I know, boss. I know. I do tha spreadsheets. I see the numbers. Shit’s tight this year. But you gotta be lookin’ skywards, chu kno? No use cryin‘ ova a lil’ spilt milk, right bruv?
Aaron slaps Santa on the knee, about the highest Aaron can slap on Santa’s body. A playful roll of the eyes from Santa.
What did you want, Aaron?
Just checkin’ in on…some stuff. Um.
The kind of sigh that emits right before you say something that is very difficult to say to someone whom you very much love.
Alright, boss, basically, I need a break. I been workin’ for you for 341 years straight wid only Christmas’s off. Don’t get me wrong, I love the work. I do. That’s why I done it for so long. I just gotta see the world. You go online, I know. You seen their cities. I want to get lost out there, Nick. I wanna see…America. All that land that’s not just white screen upon screen of white…you know I’ll come back. Just gots ta see that world, Nick, you know.
Before Aaron began speaking, Santa knew. His omniscience unparalleled, Santa had always held the ability to feel and really know what others always longed to say.
Just kidding. He knew because he followed all his elves’ twitter accounts, surreptitiously, had seen them retweet photos of other places’ prosperity and color, with hashtag after hashtag of longing. But the thing about the internet was that you could know something intimate about someone, and still not know how to talk about it in real life. IRL, Santa thinks, now.
Santa walks him out. Watches him skip home for a little. The utilitarian task of giving without expecting return. Oh, how he now longed for other days. An icicle hangs imploringly off of the slanting tin roof and Santa breaks it off. Inside he goes, starts a kettle for coffee, keeps the icicle in his hand until it becomes entirely water. Hand wet with it.
Coffee now in mug. Unspilled. Laptop open. Caffeine high. Thoughts happen. In pairs. Two words. End period.
He selects all emails in his gmail account. Hovers the mouse over the delete button. There is a certain kind of mad joy in abandoning everything without thinking it through.
No. Not yet.
Slams the laptop closed. Chugs the coffee. Out the window his gaze goes.
Oh, small things! Oh, time!
Walks to the bedroom. Long johns. Red hosen. Black belt. Fleece long sleeve. Red coat. Incredibly undersized spectacles. Hat with endearing white ball on top. Gloves. He whistles to Riley. The dog rises like fog and out the door. Santa following. He thinks he feels a smile forming on his face. The lips curving slightly upward. Time is motion leading to next motion. Brain decoding it all.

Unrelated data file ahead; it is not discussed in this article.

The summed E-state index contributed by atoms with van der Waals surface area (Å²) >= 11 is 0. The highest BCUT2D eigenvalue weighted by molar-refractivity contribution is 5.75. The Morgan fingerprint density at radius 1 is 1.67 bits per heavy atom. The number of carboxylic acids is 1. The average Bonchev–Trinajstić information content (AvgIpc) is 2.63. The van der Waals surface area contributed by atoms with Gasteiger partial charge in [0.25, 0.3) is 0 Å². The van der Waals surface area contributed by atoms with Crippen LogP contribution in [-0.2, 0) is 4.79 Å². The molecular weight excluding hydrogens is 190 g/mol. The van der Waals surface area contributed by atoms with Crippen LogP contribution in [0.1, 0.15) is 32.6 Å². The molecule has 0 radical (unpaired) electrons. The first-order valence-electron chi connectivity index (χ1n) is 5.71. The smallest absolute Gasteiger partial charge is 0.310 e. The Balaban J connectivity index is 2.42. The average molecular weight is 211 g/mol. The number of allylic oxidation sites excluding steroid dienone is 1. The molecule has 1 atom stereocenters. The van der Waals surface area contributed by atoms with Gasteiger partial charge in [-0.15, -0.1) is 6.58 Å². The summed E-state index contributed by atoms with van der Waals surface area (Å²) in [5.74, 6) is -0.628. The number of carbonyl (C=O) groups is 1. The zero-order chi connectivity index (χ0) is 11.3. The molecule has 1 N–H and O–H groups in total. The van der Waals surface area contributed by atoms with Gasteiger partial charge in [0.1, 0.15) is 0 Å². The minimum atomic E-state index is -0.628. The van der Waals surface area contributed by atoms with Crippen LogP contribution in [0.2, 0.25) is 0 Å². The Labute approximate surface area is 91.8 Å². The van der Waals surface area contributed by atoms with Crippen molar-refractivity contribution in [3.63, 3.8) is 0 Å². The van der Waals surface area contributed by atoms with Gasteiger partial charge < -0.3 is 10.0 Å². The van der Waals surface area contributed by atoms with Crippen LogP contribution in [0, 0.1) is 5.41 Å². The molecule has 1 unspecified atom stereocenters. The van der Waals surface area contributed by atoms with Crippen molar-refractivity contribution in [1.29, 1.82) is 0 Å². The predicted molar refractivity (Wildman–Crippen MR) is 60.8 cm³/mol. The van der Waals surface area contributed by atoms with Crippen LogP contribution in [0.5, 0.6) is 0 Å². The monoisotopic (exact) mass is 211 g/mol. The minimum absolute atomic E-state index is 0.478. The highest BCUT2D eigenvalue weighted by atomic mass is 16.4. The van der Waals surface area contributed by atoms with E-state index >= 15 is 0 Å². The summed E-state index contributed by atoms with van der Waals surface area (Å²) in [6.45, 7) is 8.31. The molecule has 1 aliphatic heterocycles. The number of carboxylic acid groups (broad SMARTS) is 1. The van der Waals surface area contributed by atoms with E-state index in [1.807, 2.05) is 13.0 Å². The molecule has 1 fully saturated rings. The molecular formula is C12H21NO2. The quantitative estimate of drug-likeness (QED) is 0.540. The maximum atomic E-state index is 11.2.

To the barn. Heart at a minimum 300 bpm’s. No longer the slender man he once was. The sleigh ready with Rudolph, who is aged but still viable, the last of the living reindeer, all the others now the robotic, cheaper to maintain, Reinbots. Red nose now more a deep, black-red, the color of blood. Waning light bulbRudolph looks longingly at Santa and nuzzles his gut a little with a wrinkly, tender nose.
Riley runs along their side as they pull out of the barn. Out into white nothingness. The elves’ village stage right gleaming with frost and candy cane lamp poles. He waves for some reason.
It’s not too long before they spot one. Arms outstretched, the eyes black and wide, staring at everything and nothing. They swoop in. Santa ho-ho-ho-ing out of habit. A little embarrassing, he feels. The penguin is now next to the sleigh. They’ve slowed to get very close. The bird waddling in a maniacal grin. Off the deep end, Santa thinks.
Santa lifts a pudgy, triumphant arm out the sleigh and scoops up the mad bird. It’s feet still trying to run. Fueling. Going crazy and leaving everything you tried to love, because, for some inexplicable reason, that’s now become your only real option.
Rudolph does a perfect U-turn, the kind no Reinbot could pull. At Santa’s call, without buttons or wires attached, the sleigh heads back toward home. The immediacy of voice, the here, the now of the senses. Riley jumps in and licks the penguin. The penguin kind of laughs. Santa leans in for a lick, jealous. Starts guffawing. Can’t stop. Life was now to be lived in this way. IRL. He’d snip the internet cord the moment they got home! Throw his phone away! Remember postage stamps! Haha!
In his arms, the penguin returning to sanity. Cautiously, tenderly, the wings tuck back into their oiled pockets, the breathing more spaced, the legs quit their mad dashing. Swaddles the penguin in red coat. Still laughing from Riley’s wet lick, now freezing on the beard. Motions toward the gathering of penguins nesting their unborn, stage left, and says, mostly to himself, but in hope that these dear animals near him can hear it, too: that’s one way to be alive. Let’s not let it define ours.